The proposal would affect thousands of Aviva employees
Aviva has become the latest major business to announce the planned closure of its final-salary pension scheme.
The insurance company, which also owns the RAC motoring group, has proposed closing its final-salary scheme to 7,600 UK employees on 1 April, 2011.
The Aviva scheme has been closed to new members for nine years, although the RAC scheme remains open.
It described the final-salary scheme as "inequitable and unsustainable".
It said the final-salary element took two-thirds of Aviva's contributions to UK staff pension arrangements, but only one-third of UK staff had the final-salary benefit.
The union Unite says the insurance company plan is a "betrayal" of staff, claiming it means the typical worker will lose a third of expected pension payments.
The Aviva and RAC final-salary schemes have a combined deficit of about £3bn, the company said.
PENSION SCHEMES EXPLAINED
Occupational scheme - one organised by an employer
Final-salary scheme - guaranteed pension based on earnings at end of career and length of service. Also called defined benefits
Defined contribution scheme - investment fund, determined by contributions and investment returns, used to buy an annual pension. Also called a money purchase scheme
A 90-day consultation process on the proposed closure was expected to start in June 2010.
"Our proposal would enable us to protect the final salary pension benefits that employees have already built up," said Mark Hodges, UK chief executive of Aviva.
"It would provide a competitive alternative for them and simultaneously reduce the volatile impact of the final salary pension deficit on our business in the long-term.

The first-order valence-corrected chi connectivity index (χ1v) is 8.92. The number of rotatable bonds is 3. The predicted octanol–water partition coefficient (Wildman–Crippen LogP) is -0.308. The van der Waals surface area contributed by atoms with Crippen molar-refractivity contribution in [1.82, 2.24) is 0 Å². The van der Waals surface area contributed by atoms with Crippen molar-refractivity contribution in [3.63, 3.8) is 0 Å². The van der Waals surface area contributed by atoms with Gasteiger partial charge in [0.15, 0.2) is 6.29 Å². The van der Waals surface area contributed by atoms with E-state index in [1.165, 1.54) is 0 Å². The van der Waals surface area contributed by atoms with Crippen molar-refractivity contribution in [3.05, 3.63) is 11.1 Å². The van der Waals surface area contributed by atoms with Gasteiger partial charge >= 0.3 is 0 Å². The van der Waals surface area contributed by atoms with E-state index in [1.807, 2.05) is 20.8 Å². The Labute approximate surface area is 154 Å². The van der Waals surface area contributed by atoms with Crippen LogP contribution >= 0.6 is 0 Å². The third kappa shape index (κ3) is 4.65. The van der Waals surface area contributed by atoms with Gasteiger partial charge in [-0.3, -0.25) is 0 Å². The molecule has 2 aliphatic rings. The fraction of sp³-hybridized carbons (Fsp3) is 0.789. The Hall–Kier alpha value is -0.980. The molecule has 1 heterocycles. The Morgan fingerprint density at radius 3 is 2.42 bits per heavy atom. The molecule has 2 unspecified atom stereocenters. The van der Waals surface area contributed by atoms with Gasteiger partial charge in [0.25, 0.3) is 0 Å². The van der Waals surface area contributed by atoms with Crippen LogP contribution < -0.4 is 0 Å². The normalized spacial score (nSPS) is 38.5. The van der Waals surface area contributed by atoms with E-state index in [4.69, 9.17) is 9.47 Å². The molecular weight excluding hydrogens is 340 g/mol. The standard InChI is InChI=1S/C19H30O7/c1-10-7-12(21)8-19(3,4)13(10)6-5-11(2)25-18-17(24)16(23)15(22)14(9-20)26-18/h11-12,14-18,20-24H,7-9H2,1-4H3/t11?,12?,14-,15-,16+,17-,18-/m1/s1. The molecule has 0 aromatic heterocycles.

"It is also crucial that whatever we do is equitable and sustainable for all UK employees, and the current pension arrangements are neither. Our proposals are in keeping with the continuing trend for companies to move to money purchase schemes - these schemes are now the norm, rather than the exception."
Aviva stressed that retired and deferred members would not see any changes.
The proposals come after a string of businesses announced their intentions to close final-salary schemes to current members.
Construction firm Taylor Wimpey, Trinity Mirror, Pirelli, Fujitsu, Barclays, Morrisons, Vodafone, BMI, Dairy Crest, IBM and Costain all said they planned to do so in the last year.
AA patrol staff are threatening to hold a two-day strike over the Spring bank holiday, starting on 2 May, owing to a dispute over pensions - although its final-salary scheme is planned to remain open.
The AA is part of Acromas, which owns Saga, the travel and financial services company that sells products to people aged over 50. The company wants to put a ceiling on annual rises in pensionable salaries, to raise employee contributions and also to cap the annual rise in pensions paid to 2.5% a year.